Consider a web developer (or a business analyst). (S)he may be dealing with lot of data and information on a daily basis but there may not be an emphasis on rigorous modelling of that data. Often, there is immense time pressure, and the emphasis is on ‚??use the data for your immediate need and move on‚?? rather than on deep probing and scientific exploration of the same. Whether you like it or not, data science should always be about the science (not data), and following that thread, certain tools and techniques become indispensable. Most of them are the hallmarks of sound scientific process,

  • Modelling a process (physical or informational) by probing the underlying dynamics,
  • Constructing hypotheses,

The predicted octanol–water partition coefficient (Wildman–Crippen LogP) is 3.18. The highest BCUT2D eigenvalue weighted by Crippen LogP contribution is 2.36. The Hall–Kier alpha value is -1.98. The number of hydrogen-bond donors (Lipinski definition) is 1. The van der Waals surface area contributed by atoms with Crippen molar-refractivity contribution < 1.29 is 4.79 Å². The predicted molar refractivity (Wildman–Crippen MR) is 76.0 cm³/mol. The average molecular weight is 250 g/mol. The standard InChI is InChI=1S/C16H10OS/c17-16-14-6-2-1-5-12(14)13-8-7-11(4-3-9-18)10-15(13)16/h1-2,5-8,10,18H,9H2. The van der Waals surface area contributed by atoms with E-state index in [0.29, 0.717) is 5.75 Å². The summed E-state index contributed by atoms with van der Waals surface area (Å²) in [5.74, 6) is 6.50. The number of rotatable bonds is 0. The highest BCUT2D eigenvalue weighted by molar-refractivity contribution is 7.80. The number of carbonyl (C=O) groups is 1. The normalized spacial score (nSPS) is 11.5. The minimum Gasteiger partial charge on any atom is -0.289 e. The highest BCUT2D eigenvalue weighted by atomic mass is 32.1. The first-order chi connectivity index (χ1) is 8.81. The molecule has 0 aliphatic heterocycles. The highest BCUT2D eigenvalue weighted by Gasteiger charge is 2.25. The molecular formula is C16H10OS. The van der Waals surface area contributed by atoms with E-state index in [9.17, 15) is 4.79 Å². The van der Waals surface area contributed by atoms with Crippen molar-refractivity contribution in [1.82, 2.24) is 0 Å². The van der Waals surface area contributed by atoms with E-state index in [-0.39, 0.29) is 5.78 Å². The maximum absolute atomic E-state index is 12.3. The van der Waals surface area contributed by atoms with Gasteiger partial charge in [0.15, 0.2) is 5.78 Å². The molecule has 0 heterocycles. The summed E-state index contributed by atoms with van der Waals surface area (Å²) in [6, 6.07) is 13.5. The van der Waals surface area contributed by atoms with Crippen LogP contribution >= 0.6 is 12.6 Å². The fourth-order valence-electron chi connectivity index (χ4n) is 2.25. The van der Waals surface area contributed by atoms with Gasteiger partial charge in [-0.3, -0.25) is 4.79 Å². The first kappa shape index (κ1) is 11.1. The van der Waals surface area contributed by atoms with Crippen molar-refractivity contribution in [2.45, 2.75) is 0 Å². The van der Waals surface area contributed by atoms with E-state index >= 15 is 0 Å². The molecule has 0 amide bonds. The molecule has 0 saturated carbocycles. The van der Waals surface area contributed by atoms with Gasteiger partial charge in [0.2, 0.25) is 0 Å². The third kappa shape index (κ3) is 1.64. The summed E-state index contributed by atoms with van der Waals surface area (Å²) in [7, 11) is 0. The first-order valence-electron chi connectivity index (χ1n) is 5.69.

• Rigorously estimating the quality of the data source,
  • Quantifying the uncertainty around the data and predictions,
  • Training one‚??s sense for identification of the hidden pattern from the stream of information,
  • Understanding clearly the limitation of a model
  • (Occasionally) trying to understand a mathematical proof and all the abstract logic behind it

This kind of training, much of it- ability to think not in term of dry numbers but abstract mathematical entities (and their properties and inter-relationships), is imparted as part of standard curriculum of a four-year college level science degree program. One does not need to be a summa cum laude from a top university to have past access to this kind of mathematics, but unfortunately, that past access pretty much languishes at that point of the road and often does not get carried forward in our mental processes :-)